This one seemed to have a good memory for what the landscape looked like, because its first peek out after I took up a nearby position caused it to immediately withdraw back into its burrow, despite the fact that I was motionless; I’ve grown so used to species that pay no attention as long as I’m not moving that I’m slightly surprised by those that can recognize what ‘doesn’t belong.’ However, this is a relative thing – by the time it peeked out again and I still hadn’t moved from position, it determined that the coast was clear (sorry) and continued with its business, which was to clear out the warren from the wash-in caused by the night’s rain. That’s the mound of fresh sand that you see here above the opening.
This one was about 4cm across the carapace, so not quite a hand-span in overall width, and I wasn’t shooting with a long focal length for this at all; just a little out of the frame at bottom were my crossed legs. The crab dragged up a load of sand tucked into its legs and pincers, moving cautiously but not particularly slowly, and since I’d been sitting with the camera already raised to my eye it was easy enough to get a sequence of frames. Now, the camera isn’t particularly heavy (though I think I still had the flash attached,) but when you have to sit perfectly still in ready position and wait for something to happen, you quickly realize how fatiguing this can be. I could have spent some time building myself a nice comfortable lounge chair out of sand, but by then the sun would have been too high and the crabs would have called it a day. Maybe next trip.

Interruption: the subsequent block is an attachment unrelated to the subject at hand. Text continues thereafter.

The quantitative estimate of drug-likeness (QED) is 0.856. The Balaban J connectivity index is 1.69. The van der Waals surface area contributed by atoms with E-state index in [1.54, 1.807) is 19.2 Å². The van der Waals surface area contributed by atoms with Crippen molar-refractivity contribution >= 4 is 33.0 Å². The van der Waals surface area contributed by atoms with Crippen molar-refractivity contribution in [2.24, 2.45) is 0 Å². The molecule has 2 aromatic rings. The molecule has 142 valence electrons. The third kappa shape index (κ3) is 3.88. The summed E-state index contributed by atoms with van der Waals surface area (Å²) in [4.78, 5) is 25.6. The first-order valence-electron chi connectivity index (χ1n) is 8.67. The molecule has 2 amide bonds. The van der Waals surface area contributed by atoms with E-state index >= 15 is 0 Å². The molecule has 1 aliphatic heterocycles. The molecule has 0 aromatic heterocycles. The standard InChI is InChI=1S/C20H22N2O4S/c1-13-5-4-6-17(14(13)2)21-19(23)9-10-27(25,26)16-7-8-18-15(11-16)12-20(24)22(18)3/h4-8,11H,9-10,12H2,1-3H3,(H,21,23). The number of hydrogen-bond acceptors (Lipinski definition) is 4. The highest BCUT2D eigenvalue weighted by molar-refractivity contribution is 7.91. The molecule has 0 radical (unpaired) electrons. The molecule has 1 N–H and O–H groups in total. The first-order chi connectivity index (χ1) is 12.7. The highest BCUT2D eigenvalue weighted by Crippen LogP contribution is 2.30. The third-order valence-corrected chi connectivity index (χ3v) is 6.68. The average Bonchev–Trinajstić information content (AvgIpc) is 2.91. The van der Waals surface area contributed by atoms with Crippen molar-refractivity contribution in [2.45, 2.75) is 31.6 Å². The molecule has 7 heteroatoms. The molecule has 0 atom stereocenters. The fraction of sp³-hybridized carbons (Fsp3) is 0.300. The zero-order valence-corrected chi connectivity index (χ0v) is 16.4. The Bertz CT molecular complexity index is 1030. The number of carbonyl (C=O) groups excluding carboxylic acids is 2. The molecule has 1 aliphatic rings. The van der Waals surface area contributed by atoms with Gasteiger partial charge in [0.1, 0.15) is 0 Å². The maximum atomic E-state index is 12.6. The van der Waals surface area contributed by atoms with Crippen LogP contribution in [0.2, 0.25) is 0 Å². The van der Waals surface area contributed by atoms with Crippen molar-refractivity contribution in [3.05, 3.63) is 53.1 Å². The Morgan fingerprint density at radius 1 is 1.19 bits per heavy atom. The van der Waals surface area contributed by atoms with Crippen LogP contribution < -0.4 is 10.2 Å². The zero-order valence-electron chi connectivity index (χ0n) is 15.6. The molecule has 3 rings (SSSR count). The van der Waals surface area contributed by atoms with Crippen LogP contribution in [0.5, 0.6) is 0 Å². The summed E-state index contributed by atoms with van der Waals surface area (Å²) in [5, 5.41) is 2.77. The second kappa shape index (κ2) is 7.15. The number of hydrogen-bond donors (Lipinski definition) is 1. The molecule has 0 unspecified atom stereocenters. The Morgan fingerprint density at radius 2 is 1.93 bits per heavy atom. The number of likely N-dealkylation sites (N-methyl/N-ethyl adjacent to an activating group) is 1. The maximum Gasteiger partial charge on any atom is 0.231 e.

My timing was right on this one: if you look closely at upper right, you can actually see sand in midair that the crab was flinging away. As soon as this action takes place the crab typically shoots back into the burrow, instinctively aware that the motion attracts attention. This makes me wonder what purpose is served by hurling the sand away rather than simply depositing it subtly, which would be a lot harder to see, but I’ve watched this behavior from numerous specimens so it seems to be typical.
Eventually, I packed it up and went back to my room to check out and head back north. I would have spent a lot more time poking around in the southern reaches of the Outer Banks, perhaps even taking the ferry to Ocracoke, but I had to get the tire repaired and it seemed the only places that could tackle that were in the Nags Head area. Unfortunately, this exposed me once again to horrendous traffic (it was Saturday morning, the week following Independence Day) and my mood was deteriorating rapidly. I was going to go for a swim while the tire was being repaired, but before I even got to the beach access I got called back by the shop, informed that the tire couldn’t be patched and needed to be replaced instead. The combination of additional expense, detouring north, and mounting irritation caused me to cut the trip shorter than intended, and I pretty much wrapped it up once the new tire was mounted – I did a brief stop chasing some scenic pics on the way back (and a nap in the car to counteract the road fatigue and short sleep hours the previous night,) but that was it. While I can’t complain about the images I captured – which I have yet to finish sorting – I’d still intended for the trip to have more in it, so I retain the impression that it didn’t accomplish much. It’s nothing but perspective, really – humans are weird that way. Or maybe it’s just me.